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Army offensive aimed at 'preventing' Rohingya return

Army offensive aimed at 'preventing' Rohingya return

The report calls the operation launched by Myanmar security forces against Rohingya Muslims "clearance operations".

The Rohingya refugees began fleeing Myanmar from August 25 when Arakan Rohingya Salvation Army (ARSA) militants attacked police checkposts and killed 12 security personnel, triggering a military crackdown.

Myanmar security forces have carried out "well-organised, coordinated and systematic" attacks aimed at preventing Rohingya ethnic group from returning, the UN Human Rights office said in a report on Wednesday.

Noting serious concerns for the safety of hundreds of thousands of Rohingya who remain in northern Rakhine state, the United Nations called on Myanmar authorities to "immediately allow humanitarian and human rights actors unfettered access to the stricken areas".

More than half a million Rohingyas fled Rakhine since the offensive started, amid allegations by witnesses s of civilian killings.

Some of those interviewed said that before and during attacks, megaphones were used to announce: "You do not belong here - go to Bangladesh". He urged all Muslim countries to adopt the issue of the Muslim Rohingya and to inform their problem to the global public opinion to pressurize Myanmar to stop its massacres and offer political and humanitarian solutions to alleviate the suffering of these people to regain their rights.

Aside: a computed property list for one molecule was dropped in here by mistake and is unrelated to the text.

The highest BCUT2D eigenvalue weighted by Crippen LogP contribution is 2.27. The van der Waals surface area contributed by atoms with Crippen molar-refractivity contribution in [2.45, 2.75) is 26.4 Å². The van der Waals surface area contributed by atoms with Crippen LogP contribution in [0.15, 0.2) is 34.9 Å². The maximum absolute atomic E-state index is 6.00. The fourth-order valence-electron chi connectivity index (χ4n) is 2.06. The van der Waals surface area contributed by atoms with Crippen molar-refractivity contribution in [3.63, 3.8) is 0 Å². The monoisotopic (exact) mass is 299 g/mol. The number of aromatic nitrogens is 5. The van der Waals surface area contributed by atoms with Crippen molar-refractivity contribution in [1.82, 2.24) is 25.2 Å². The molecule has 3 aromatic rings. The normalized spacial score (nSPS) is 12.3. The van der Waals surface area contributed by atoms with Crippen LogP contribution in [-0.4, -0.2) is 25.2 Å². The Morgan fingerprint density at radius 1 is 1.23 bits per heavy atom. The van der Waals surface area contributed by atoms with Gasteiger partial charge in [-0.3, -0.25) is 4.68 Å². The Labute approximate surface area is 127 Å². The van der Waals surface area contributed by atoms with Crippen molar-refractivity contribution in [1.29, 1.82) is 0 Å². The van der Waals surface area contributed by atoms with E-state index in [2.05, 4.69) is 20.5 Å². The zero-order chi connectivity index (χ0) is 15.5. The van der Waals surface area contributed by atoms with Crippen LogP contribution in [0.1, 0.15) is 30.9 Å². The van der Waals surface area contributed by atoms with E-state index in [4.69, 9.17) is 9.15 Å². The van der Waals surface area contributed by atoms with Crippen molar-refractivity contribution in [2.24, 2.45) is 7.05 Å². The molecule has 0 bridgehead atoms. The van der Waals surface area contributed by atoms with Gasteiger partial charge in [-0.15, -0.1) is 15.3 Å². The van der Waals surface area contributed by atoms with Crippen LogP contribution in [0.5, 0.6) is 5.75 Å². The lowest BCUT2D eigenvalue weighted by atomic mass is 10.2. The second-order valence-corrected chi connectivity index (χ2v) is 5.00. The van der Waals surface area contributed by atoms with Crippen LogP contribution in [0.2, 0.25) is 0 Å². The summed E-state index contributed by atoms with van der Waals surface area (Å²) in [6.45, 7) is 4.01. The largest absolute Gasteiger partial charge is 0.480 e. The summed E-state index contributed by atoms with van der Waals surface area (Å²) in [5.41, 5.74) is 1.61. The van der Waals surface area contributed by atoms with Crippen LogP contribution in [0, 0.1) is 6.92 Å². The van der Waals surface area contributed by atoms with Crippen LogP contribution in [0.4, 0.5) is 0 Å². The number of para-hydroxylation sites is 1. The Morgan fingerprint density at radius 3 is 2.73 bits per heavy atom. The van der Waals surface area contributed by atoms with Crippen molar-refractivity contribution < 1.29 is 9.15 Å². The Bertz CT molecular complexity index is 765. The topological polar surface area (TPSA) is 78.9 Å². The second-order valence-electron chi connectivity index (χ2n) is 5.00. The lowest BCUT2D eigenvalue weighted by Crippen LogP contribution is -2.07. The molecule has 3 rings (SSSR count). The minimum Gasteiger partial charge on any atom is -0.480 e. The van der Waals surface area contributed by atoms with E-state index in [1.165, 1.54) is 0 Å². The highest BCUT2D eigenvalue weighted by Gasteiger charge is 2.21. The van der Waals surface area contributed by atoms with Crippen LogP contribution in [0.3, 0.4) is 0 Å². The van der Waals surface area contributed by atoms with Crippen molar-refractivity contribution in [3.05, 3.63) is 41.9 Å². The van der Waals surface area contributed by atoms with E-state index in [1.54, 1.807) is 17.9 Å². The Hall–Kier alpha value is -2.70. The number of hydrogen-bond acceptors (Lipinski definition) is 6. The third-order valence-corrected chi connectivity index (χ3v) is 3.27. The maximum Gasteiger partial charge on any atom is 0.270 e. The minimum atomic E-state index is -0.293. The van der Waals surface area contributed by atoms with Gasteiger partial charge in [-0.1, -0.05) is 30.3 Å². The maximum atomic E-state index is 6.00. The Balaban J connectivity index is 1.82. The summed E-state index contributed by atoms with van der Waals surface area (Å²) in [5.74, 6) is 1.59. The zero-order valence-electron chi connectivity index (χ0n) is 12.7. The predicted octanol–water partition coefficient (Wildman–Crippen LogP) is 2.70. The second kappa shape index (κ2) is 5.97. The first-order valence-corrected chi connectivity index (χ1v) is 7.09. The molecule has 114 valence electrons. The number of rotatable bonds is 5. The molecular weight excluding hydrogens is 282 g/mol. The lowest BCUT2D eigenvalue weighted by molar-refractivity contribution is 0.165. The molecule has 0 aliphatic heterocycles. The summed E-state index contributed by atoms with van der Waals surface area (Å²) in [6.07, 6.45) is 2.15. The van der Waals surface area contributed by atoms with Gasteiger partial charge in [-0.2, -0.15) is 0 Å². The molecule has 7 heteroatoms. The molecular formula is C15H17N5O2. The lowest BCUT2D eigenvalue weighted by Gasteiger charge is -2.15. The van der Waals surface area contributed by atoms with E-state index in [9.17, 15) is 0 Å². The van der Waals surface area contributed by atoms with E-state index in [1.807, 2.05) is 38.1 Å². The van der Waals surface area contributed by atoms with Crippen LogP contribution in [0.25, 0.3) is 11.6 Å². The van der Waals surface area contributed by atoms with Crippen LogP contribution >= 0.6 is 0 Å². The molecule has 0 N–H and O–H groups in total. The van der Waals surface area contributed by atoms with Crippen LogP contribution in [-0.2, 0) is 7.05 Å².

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Renata Lok-Dessallien was the focus of a BBC investigation last month in which she was accused of suppressing internal discussion on Rohingya Muslims.

This included accounts of soldiers surrounding homes and firing indiscriminately as residents ran for their lives as well as uniformed men gang-raping women and girls, some as young as five.

Myanmar's government does not consider Rohingya citizens, referring to them instead as Bengalis from Bangladesh, despite their presence in the country for decades.

"It is highly likely that these mines have been planted in order to prevent the Rohingya population from returning", he said.

UN Human Rights chief Zeid Ra'ad Al Hussein has described Myanmar's government operations in northern Rakhine as "a textbook example of ethnic cleansing".

Teachers, as well as cultural, religious and community leaders have also been targeted in the latest crackdown "in an effort to diminish Rohingya history, culture and knowledge", the report said.